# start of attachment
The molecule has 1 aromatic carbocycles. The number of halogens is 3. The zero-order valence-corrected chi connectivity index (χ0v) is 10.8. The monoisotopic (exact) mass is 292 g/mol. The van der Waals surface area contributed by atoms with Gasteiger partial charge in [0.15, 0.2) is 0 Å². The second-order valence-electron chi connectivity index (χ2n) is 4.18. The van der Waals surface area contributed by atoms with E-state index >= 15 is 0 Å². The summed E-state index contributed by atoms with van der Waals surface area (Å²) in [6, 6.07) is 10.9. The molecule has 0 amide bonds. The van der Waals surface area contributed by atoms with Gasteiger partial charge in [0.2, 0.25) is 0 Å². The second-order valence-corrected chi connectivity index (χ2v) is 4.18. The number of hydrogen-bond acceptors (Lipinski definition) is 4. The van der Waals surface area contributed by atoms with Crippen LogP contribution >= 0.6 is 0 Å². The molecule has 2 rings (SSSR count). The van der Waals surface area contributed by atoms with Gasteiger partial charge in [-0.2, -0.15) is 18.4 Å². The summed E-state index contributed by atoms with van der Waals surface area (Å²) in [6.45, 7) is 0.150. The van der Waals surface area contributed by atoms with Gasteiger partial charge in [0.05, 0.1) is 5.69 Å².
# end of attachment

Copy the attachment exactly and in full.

The molecule has 1 aromatic carbocycles. The number of halogens is 3. The zero-order valence-corrected chi connectivity index (χ0v) is 10.8. The monoisotopic (exact) mass is 292 g/mol. The van der Waals surface area contributed by atoms with Gasteiger partial charge in [0.15, 0.2) is 0 Å². The second-order valence-electron chi connectivity index (χ2n) is 4.18. The van der Waals surface area contributed by atoms with E-state index >= 15 is 0 Å². The summed E-state index contributed by atoms with van der Waals surface area (Å²) in [6, 6.07) is 10.9. The molecule has 0 amide bonds. The van der Waals surface area contributed by atoms with Gasteiger partial charge in [0.2, 0.25) is 0 Å². The second-order valence-corrected chi connectivity index (χ2v) is 4.18. The number of hydrogen-bond acceptors (Lipinski definition) is 4. The van der Waals surface area contributed by atoms with Crippen LogP contribution >= 0.6 is 0 Å². The molecule has 2 rings (SSSR count). The van der Waals surface area contributed by atoms with Gasteiger partial charge in [-0.2, -0.15) is 18.4 Å². The summed E-state index contributed by atoms with van der Waals surface area (Å²) in [6.45, 7) is 0.150. The van der Waals surface area contributed by atoms with Gasteiger partial charge in [0.05, 0.1) is 5.69 Å².